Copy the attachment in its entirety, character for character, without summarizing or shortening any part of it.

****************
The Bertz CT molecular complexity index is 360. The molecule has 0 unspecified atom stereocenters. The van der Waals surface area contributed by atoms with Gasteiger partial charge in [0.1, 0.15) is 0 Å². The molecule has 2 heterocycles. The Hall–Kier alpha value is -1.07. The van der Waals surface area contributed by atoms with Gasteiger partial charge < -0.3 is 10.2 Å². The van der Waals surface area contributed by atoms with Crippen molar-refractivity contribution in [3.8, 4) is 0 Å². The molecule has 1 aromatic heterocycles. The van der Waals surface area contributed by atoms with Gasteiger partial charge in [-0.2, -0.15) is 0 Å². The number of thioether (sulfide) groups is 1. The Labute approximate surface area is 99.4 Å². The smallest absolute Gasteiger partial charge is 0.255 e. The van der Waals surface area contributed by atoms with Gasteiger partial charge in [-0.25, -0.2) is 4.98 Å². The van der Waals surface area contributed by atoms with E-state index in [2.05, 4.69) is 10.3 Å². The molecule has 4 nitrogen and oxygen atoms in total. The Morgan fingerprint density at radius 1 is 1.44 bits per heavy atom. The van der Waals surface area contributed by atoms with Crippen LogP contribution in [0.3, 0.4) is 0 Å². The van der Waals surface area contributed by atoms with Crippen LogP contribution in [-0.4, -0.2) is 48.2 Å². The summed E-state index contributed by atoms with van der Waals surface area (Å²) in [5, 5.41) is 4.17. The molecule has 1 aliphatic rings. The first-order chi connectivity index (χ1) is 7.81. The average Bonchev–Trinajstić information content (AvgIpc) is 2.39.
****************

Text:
The Bertz CT molecular complexity index is 360. The molecule has 0 unspecified atom stereocenters. The van der Waals surface area contributed by atoms with Gasteiger partial charge in [0.1, 0.15) is 0 Å². The molecule has 2 heterocycles. The Hall–Kier alpha value is -1.07. The van der Waals surface area contributed by atoms with Gasteiger partial charge < -0.3 is 10.2 Å². The van der Waals surface area contributed by atoms with Crippen molar-refractivity contribution in [3.8, 4) is 0 Å². The molecule has 1 aromatic heterocycles. The van der Waals surface area contributed by atoms with Gasteiger partial charge in [-0.2, -0.15) is 0 Å². The number of thioether (sulfide) groups is 1. The Labute approximate surface area is 99.4 Å². The smallest absolute Gasteiger partial charge is 0.255 e. The van der Waals surface area contributed by atoms with Gasteiger partial charge in [-0.25, -0.2) is 4.98 Å². The van der Waals surface area contributed by atoms with E-state index in [2.05, 4.69) is 10.3 Å². The molecule has 4 nitrogen and oxygen atoms in total. The Morgan fingerprint density at radius 1 is 1.44 bits per heavy atom. The van der Waals surface area contributed by atoms with Crippen LogP contribution in [0.3, 0.4) is 0 Å². The van der Waals surface area contributed by atoms with Crippen LogP contribution in [-0.4, -0.2) is 48.2 Å². The summed E-state index contributed by atoms with van der Waals surface area (Å²) in [5, 5.41) is 4.17. The molecule has 1 aliphatic rings. The first-order chi connectivity index (χ1) is 7.81. The average Bonchev–Trinajstić information content (AvgIpc) is 2.39.